|Hollywoodland | Sex Files||Feb 26 2014|
A long while ago we shared the cover of a 1956 Whisper featuring George Sanders. The same issue had an article on Liberace, and we’re returning to that today as part of our look at mid-century tabloid attitudes toward gay culture. In general of course, the tabloids were brutally insulting, using overt as well as coded language to get intimations of homosexuality across. Theoretically, when dealing with public figures they had to be somewhat cautious, but both Rave and Inside had in 1954 written stories insinuating that Liberace was gay, and in 1955 Suppressed and Private Lives did the same. In Whisper, a journalist writing under the name Sylvia Tremaine refers to Liberace as a “creature,” labels his speech as “simpering,” and describes his move to television this way: “From there it was just a brief flutter to a local TV program.”
You’ll notice there’s deniability in all those words—Whisper could claim there was nothing defamatory in the language. Ridiculous, of course. Clearly the magazine was calling Liberace gay, and only a fool would claim otherwise, but defamation had not occurred to an extent that would stand up in court. Thus we see the joy of coded language. The same occurs in the U.S. today in certain media outlets with language directed at African Americans. The disparagement is clear, but deniable. Or for a cinematic example of coding, consider the Maltese Falcon and how the character of Joel Cairo is announced by flute trills on the soundtrack. Clear, and yet deniable. But in its Liberace article Whisper then throws deniability out the window with this: “Hollywood snickerers are wondering, in fact, if all the male hormones earmarked for the Liberace boys weren’t hogged by George, leaving Lee with only his nimble fingers.” That goes a bit beyond code, wouldn’t you say?
|Vintage Pulp | Politique Diabolique||Jun 1 2011|
This issue of Private Lives from June 1956 with its cover story about Joey Fay teaches us the basic facts of plausible deniability as it works in the political arena. Fay was vice president of the A.F.L. International Union of Operating Engineers based in New York, and in 1945 he was hit with an eighteen-year sentence to Sing-Sing Prison for extortion. Within months rumors sprang up that even though he was behind bars he was still running rackets in New York City. A second scandal involving Fay's involvement in crooked horse racing finally prompted some clever reporter, curious who was relaying directives between Sing-Sing and NYC, to come up with the genius idea of requesting a list of his visitors. That list turned out to be pure dynamite—it was a roster of practically every prominent east coast politician and official within a two-hundred mile radius. We’re talking the majority leader in the state senate, acting lieutenant governor George Wicks, a former state supreme court justice, state senator William Condon, the mayor of Jersey City, the former mayor of Newark, and on and on. Eighty-seven callers in total, whose visits comprise the “affairs” Private Lives speaks of on its cover. The embarrassing revelation produced three results. First, the politicians and officials who had visited Fay were forced to concoct highly improbable excuses that the public nevertheless had to accept because nobody knew the exact content of their conversations. Wicks explained his visit this way: “I never consulted or talked with Joseph Fay about anything else but labor conditions in the counties I represent.” See how that plausible deniability stuff works? The second result of the scandal was that Fay was transferred 250 miles upstate to Clinton Prison in Dannemora, NY, where conditions were not nearly as nice as at Sing-Sing and he was considerably harder to visit. And third, public officials nationwide stopped visiting criminals in prison. Go and figure. And if there was a fourth result, possibly it was this: a generation of New York voters learned what every generation of voters always re-learns—politicians are exactly as corrupt as lack of scrutiny allows them to be.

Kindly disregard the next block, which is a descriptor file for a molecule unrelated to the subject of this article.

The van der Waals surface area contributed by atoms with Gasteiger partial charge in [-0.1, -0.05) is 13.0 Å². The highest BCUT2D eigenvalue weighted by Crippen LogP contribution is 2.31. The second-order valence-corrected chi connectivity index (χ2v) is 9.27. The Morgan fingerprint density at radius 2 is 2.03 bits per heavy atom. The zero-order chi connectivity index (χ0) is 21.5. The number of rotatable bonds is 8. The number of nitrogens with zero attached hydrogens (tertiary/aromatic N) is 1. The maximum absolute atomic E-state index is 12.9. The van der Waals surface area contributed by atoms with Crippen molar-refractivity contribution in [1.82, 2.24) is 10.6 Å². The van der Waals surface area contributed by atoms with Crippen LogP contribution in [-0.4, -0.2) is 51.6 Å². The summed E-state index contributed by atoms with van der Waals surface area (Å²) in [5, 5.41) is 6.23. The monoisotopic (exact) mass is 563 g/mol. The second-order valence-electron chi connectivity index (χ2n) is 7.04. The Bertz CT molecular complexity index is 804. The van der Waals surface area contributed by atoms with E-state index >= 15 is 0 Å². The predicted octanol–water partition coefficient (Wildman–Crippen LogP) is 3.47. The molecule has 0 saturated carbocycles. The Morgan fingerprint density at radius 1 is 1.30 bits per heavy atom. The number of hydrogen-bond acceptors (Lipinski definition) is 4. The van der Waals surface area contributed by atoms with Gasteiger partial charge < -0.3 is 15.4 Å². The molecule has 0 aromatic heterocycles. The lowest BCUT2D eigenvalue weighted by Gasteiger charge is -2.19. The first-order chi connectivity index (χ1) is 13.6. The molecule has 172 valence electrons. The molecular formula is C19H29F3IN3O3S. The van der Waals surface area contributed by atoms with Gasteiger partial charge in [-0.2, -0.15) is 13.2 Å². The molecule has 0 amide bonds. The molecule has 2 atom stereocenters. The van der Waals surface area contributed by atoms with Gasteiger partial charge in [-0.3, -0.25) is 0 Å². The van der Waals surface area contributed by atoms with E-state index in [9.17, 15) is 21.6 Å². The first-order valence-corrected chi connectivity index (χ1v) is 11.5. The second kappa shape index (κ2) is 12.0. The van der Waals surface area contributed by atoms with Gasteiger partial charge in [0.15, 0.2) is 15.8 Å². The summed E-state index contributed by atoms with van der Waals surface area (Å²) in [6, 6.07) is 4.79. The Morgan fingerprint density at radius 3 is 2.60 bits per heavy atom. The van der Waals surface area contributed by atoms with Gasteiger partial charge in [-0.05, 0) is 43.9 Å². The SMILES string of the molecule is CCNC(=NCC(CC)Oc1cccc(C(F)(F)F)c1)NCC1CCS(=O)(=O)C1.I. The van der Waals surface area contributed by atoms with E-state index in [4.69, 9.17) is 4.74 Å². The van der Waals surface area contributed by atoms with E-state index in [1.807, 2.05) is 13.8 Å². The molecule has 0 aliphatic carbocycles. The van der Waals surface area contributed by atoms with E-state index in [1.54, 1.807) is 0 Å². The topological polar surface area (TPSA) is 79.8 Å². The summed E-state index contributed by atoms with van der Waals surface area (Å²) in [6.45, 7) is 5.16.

|Hollywoodland||Jun 5 2010|
Today we have a new entry for our collection of mid-century tabloids—Private Lives, published forty-five years ago this month, with a strikingly bright cover starring Jane Russell, and an accompanying article about aquatic sex timed to take advantage of her role in Underwater. Every tabloid had its visual gimmicks, and Private Lives began with the motif you see here of a black and white face floating on a Technicolor background. By the end of 1955 it had abandoned this look for a fuller color palette, but this older design is much more appealing, in our view. We’ll keep hunting for more of these.